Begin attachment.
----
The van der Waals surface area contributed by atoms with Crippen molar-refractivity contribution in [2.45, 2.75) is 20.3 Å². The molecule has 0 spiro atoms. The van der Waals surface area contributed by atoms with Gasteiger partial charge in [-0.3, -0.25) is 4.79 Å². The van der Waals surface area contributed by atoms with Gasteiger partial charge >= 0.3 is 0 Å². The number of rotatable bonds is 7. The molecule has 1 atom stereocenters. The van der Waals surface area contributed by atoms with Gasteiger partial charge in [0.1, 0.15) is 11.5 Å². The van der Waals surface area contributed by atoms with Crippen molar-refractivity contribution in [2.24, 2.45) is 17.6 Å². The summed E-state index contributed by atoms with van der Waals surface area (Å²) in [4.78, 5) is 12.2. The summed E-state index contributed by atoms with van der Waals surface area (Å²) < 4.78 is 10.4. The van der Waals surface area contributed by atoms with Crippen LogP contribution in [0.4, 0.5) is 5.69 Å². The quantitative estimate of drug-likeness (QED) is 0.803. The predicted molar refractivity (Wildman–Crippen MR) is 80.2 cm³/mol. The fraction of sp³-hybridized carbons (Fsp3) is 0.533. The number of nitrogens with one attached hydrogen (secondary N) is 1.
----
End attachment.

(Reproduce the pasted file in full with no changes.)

The van der Waals surface area contributed by atoms with Crippen molar-refractivity contribution in [2.45, 2.75) is 20.3 Å². The molecule has 0 spiro atoms. The van der Waals surface area contributed by atoms with Gasteiger partial charge in [-0.3, -0.25) is 4.79 Å². The van der Waals surface area contributed by atoms with Gasteiger partial charge >= 0.3 is 0 Å². The number of rotatable bonds is 7. The molecule has 1 atom stereocenters. The van der Waals surface area contributed by atoms with Gasteiger partial charge in [0.1, 0.15) is 11.5 Å². The van der Waals surface area contributed by atoms with Crippen molar-refractivity contribution in [2.24, 2.45) is 17.6 Å². The summed E-state index contributed by atoms with van der Waals surface area (Å²) in [4.78, 5) is 12.2. The summed E-state index contributed by atoms with van der Waals surface area (Å²) < 4.78 is 10.4. The van der Waals surface area contributed by atoms with Crippen LogP contribution in [0.4, 0.5) is 5.69 Å². The quantitative estimate of drug-likeness (QED) is 0.803. The predicted molar refractivity (Wildman–Crippen MR) is 80.2 cm³/mol. The fraction of sp³-hybridized carbons (Fsp3) is 0.533. The number of nitrogens with one attached hydrogen (secondary N) is 1.